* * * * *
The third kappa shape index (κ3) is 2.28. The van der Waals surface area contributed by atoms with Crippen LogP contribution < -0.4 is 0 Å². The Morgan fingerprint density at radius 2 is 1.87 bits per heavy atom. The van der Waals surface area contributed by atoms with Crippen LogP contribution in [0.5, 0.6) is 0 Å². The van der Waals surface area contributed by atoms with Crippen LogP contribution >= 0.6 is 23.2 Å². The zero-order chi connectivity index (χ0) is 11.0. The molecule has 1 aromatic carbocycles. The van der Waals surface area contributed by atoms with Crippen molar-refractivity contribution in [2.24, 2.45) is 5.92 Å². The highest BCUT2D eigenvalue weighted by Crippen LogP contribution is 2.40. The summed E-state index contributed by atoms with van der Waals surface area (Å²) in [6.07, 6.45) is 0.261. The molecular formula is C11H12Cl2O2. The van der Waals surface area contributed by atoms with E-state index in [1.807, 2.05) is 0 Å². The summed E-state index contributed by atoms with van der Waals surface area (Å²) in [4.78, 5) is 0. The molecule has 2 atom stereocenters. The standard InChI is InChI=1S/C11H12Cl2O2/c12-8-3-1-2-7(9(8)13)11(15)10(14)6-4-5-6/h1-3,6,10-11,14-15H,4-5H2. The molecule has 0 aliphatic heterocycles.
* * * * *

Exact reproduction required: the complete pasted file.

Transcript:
The third kappa shape index (κ3) is 2.28. The van der Waals surface area contributed by atoms with Crippen LogP contribution < -0.4 is 0 Å². The Morgan fingerprint density at radius 2 is 1.87 bits per heavy atom. The van der Waals surface area contributed by atoms with Crippen LogP contribution in [0.5, 0.6) is 0 Å². The van der Waals surface area contributed by atoms with Crippen LogP contribution >= 0.6 is 23.2 Å². The zero-order chi connectivity index (χ0) is 11.0. The molecule has 1 aromatic carbocycles. The van der Waals surface area contributed by atoms with Crippen molar-refractivity contribution in [2.24, 2.45) is 5.92 Å². The highest BCUT2D eigenvalue weighted by Crippen LogP contribution is 2.40. The summed E-state index contributed by atoms with van der Waals surface area (Å²) in [6.07, 6.45) is 0.261. The molecular formula is C11H12Cl2O2. The van der Waals surface area contributed by atoms with E-state index in [1.807, 2.05) is 0 Å². The summed E-state index contributed by atoms with van der Waals surface area (Å²) in [4.78, 5) is 0. The molecule has 2 atom stereocenters. The standard InChI is InChI=1S/C11H12Cl2O2/c12-8-3-1-2-7(9(8)13)11(15)10(14)6-4-5-6/h1-3,6,10-11,14-15H,4-5H2. The molecule has 0 aliphatic heterocycles.